Eagle-Vail video teacher energizing students
Eagle-Vail, CO Colorado
EAGLE-VAIL, Colorado ” Seth Jones is the kind of teacher his students in Eagle-Vail, Colorado will remember in 20 years.
This year isn’t just Jones’s first year teaching at Battle Mountain High School, it’s his first year teaching ever.
You wouldn’t know it by watching or listening to him, though. He seems like he’s been doing it for years, and he’s humble about his methods ” he admits he has a lot to learn.
He says doctors and lawyers are the only two professions that have it right because they call what they do a practice.
Students look forward to class because they know class with Jones will be anything but boring, said Cameron Brown, a junior.
“It’s a blast,” Brown said. “He actually makes the class fun. He has a lot of energy.”
Jones comes from a family of teachers and says he feels right at home in a classroom. He remembers teachers from his middle and high schools who cared about him, and he wants to be that teacher for his students.
When there’s a school spirit day, Jones dresses up for it. If he can make it to a student’s football game or speech competition, he’ll be there.
“He’s interested in you; he wants to know about your life,” said Cody Hervert, a sophomore in Jones’s mechanical drafting class. “He cares about you.”
Jones says he might be overly energetic at times ” meet him and you’ll think he just gulped down a few espressos ” but it’s what makes class so much fun for his students, Hervert said.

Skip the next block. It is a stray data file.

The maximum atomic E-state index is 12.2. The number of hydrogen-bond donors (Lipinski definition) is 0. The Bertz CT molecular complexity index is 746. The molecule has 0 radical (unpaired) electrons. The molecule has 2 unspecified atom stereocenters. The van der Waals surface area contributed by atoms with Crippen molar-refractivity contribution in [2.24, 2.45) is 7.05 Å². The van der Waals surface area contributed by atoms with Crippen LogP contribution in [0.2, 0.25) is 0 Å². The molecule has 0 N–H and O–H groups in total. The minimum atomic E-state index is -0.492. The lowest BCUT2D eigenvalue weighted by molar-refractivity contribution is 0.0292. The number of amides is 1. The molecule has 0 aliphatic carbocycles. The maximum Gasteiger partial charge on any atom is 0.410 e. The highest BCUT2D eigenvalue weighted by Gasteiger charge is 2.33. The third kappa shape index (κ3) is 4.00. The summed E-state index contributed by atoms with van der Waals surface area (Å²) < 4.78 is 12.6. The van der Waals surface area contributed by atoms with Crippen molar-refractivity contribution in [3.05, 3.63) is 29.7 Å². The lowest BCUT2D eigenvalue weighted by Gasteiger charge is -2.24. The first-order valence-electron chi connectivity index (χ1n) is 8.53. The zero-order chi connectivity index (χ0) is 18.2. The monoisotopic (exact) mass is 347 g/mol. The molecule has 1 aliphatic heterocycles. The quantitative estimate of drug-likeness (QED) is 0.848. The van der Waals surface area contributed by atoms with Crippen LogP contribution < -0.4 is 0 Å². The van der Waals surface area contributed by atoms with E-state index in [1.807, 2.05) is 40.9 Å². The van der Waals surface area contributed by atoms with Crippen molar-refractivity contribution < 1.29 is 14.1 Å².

When Hervert signed up for mechanical drafting, he wasn’t hoping for much. The name of class itself is enough to make you want to fall asleep, but after the first day of class Hervert knew it wouldn’t be a snooze.
“From day one he made it my most fun class,” he said. “He’s such an exciting guy. He’s probably my favorite teacher.”
If Jones can’t sit still for a 70-minute class, he’s not going to try to make his students sit still. He treats them like adults, he said, because they respond to that. He lets them talk to each other a little bit during class, and most of all he tries to give them creative freedom on projects he assigns.
“Kids are very witty,” Jones said. “They’re so intelligent, and we downplay that. You have to let them go; you can’t hold them back.”
Jones has a masters degree in sequential art ” essentially comic strips ” from the prestigious Savannah College of Art and Design. He chose the major because he said he loves to tell stories.
He publishes his own books and artwork, and is hoping to teach his students how to adapt and succeed in what he calls an evolving “visual culture.”
In video production, that means giving minimal rules and guidelines for projects so that students have to think harder about what to create.
“I give them freedom,” Jones said. “You’ve got to teach the creativity. I want these guys to really start creating artistic pieces.”
And from Jones’s experience, if he keeps his expectations of students low, they’ll give him a lower quality product.
“I have really high expectations,” he said. “They’re so capable of it.”
Lauren Glendenning can be reached at 970-748-2983 or firstname.lastname@example.org